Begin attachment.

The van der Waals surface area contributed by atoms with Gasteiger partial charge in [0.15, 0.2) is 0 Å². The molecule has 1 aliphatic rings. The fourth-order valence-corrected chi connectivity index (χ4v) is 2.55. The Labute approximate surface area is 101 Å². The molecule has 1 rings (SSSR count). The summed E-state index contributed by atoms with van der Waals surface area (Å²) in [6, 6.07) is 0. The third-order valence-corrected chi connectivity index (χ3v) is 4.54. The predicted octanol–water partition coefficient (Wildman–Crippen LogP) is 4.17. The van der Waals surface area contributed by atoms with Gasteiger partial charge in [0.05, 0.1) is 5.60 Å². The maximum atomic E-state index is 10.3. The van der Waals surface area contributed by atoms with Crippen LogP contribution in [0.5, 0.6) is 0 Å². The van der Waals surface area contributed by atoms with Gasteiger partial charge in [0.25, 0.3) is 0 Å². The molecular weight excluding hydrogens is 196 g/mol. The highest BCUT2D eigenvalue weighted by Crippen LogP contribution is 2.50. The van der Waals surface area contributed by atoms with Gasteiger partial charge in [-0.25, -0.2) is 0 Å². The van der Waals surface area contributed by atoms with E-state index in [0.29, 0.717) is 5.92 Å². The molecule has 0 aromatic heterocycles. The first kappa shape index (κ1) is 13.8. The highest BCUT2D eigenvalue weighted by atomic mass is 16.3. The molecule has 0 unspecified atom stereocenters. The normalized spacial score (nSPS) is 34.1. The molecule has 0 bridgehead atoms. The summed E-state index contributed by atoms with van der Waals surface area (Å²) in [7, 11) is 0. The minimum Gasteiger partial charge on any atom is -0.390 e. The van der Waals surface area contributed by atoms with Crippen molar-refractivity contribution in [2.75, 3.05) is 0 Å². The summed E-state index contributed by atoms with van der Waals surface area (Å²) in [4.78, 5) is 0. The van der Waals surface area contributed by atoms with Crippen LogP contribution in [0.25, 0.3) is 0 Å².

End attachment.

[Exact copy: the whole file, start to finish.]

The van der Waals surface area contributed by atoms with Gasteiger partial charge in [0.15, 0.2) is 0 Å². The molecule has 1 aliphatic rings. The fourth-order valence-corrected chi connectivity index (χ4v) is 2.55. The Labute approximate surface area is 101 Å². The molecule has 1 rings (SSSR count). The summed E-state index contributed by atoms with van der Waals surface area (Å²) in [6, 6.07) is 0. The third-order valence-corrected chi connectivity index (χ3v) is 4.54. The predicted octanol–water partition coefficient (Wildman–Crippen LogP) is 4.17. The van der Waals surface area contributed by atoms with Gasteiger partial charge in [0.05, 0.1) is 5.60 Å². The maximum atomic E-state index is 10.3. The van der Waals surface area contributed by atoms with Crippen LogP contribution in [0.5, 0.6) is 0 Å². The van der Waals surface area contributed by atoms with Gasteiger partial charge in [0.25, 0.3) is 0 Å². The molecular weight excluding hydrogens is 196 g/mol. The highest BCUT2D eigenvalue weighted by Crippen LogP contribution is 2.50. The van der Waals surface area contributed by atoms with Gasteiger partial charge in [-0.25, -0.2) is 0 Å². The van der Waals surface area contributed by atoms with E-state index in [0.29, 0.717) is 5.92 Å². The molecule has 0 aromatic heterocycles. The first kappa shape index (κ1) is 13.8. The highest BCUT2D eigenvalue weighted by atomic mass is 16.3. The molecule has 0 unspecified atom stereocenters. The normalized spacial score (nSPS) is 34.1. The molecule has 0 bridgehead atoms. The summed E-state index contributed by atoms with van der Waals surface area (Å²) in [7, 11) is 0. The minimum Gasteiger partial charge on any atom is -0.390 e. The van der Waals surface area contributed by atoms with Crippen molar-refractivity contribution in [2.75, 3.05) is 0 Å². The summed E-state index contributed by atoms with van der Waals surface area (Å²) in [4.78, 5) is 0. The van der Waals surface area contributed by atoms with Crippen LogP contribution in [0.25, 0.3) is 0 Å².